What is a Boho Skirt?
A boho skirt is a type of skirt that became popular during the 1960s and is usually a component of hippie fashion. These skirts are usually long and flowing and are often made using calico fabric. The boho skirt in many ways resembles prairie skirts that were worn during the early 1800s. Prairie skirts were often made of homespun cotton or cotton feed sacks. In those days, feed sacks were highly valued because they were printed in small floral patterns, and prairie women often recycled the feed sacks into blouses and skirts.
Bohemian fashion was an important part of the hippie culture, and the boho skirt was considered essential to the overall look. Though a boho skirt can be made using any type of lightweight fabric, calico is one of the more popular choices. Calico is a type of soft cotton fabric that is printed using very small floral designs. Calico is also used in creating quilt tops and blouses.
The length of a boho skirt is usually well below the knee, sometimes coming all the way down to the ankle. In some instances, a bohemian skirt is constructed using gathered tiers. This type of boho skirt is sometimes referred to as a peasant skirt or gypsy skirt, and may contain as many as a dozen tiers.
Sometimes boho skirts are constructed using tiers made from various color fabrics and prints. This type of boho skirt is sometimes called a patchwork skirt. The first tier, which begins at the waistline, will be joined to a second tier that is slightly wider and of a contrasting color and print. The wider second strip is gathered to fit the width of the first strip. This process is repeated all the way down the skirt until the desired length is achieved.
Bohemian style skirts are often worn with embroidered vests and loose peasant style tops. Large, floppy hats are also considered a good fashion complement to the boho look. Boho skirts are usually worn with sandals or boots, depending on the season.
It is often possible to find an authentic boho skirt by browsing estate sales and vintage clothing shops, but a true vintage skirt will likely be expensive. Retail clothing stores carry wide selections of reproduction skirts that are usually much more affordable. People who are familiar with sewing might want to consider making their own bohemian skirt. Patterns are available through most pattern companies, and many are designed with beginners in mind.
Boho patchwork skirts don't have to be made in straight sections. I have seen some very creative ones, and my friend owns an extremely unique one.
She got it from a dressmaker who specializes in boho style. The skirt is made from pieces of corduroy, and it is super colorful.
The large background piece is dark blue. On the front and back of the skirt is a huge diamond shape constructed of different colors. Three-inch diamond outlines start with magenta on the outer edge and go through a series of colors until the solid middle section is reached.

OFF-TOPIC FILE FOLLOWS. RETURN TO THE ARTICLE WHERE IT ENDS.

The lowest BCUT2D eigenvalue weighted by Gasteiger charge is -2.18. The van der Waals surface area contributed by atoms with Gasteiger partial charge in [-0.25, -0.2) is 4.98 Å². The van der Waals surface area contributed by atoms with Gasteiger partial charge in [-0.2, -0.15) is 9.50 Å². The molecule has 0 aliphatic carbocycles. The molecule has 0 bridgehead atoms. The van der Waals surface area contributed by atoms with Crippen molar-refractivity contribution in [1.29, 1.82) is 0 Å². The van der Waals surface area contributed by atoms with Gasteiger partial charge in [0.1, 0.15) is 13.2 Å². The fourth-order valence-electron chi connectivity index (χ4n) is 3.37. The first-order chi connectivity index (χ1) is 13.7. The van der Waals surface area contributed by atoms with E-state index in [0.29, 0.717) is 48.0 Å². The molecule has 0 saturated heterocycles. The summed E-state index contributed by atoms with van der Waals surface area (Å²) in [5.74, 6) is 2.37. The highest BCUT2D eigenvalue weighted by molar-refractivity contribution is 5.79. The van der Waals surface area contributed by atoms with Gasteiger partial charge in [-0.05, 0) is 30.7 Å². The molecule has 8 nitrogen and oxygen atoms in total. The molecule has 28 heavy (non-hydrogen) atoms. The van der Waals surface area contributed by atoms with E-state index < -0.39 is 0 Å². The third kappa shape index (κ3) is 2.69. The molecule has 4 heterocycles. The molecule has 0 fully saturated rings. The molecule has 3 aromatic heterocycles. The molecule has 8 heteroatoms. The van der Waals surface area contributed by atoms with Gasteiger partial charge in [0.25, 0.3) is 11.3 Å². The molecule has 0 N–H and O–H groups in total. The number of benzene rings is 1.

This skirt cost $150 because of the skill and time put into making it. Patchwork does require talent and attention to detail.
@OeKc05 – I think that is one major weakness of boho tiered skirts. That's why I stick to the ones made from one long piece of fabric.
I love the skirts that start with one color at the waist and fade into another in the middle, then transition to a different color near the end. To me, this look is very boho.
I have a naturally crinkly skirt like this that is heavy enough to withstand the gentle cycle. It starts out yellow, then fades to red and brown. It's the perfect autumn skirt, and it looks great with boots and sandals.
My favorite long boho skirt reminded me of the bottom half of a wedding dress. It was off-white and fluffy because of the layers used to make it.
The hem of each layer was jagged and full of eyelets. The front of the skirt was shorter than the sides and back, so there was nothing uniform about this skirt. I think that's what made it so boho.
The only problem I had with this skirt was that it didn't last very long. The material it was made of was so thin and crinkly that it began to unravel and shrink up over time.
I love boho gypsy skirts. I bought several of them in the early 2000s, and they seem to be sticking around in retail stores.
My favorite was a sea-green tiered skirt. It only came down just below my knees, and I could twirl it so easily. It had three tiers, each lying on top of the other.
This particular skirt had a silky liner in the same shade. This kept it from being too transparent, and it also added a little warmth to the thin material.
Something about wearing tiered skirts makes me feel glamorous and carefree. They are very summery and lightweight, so I don't feel encumbered by my clothing at all.
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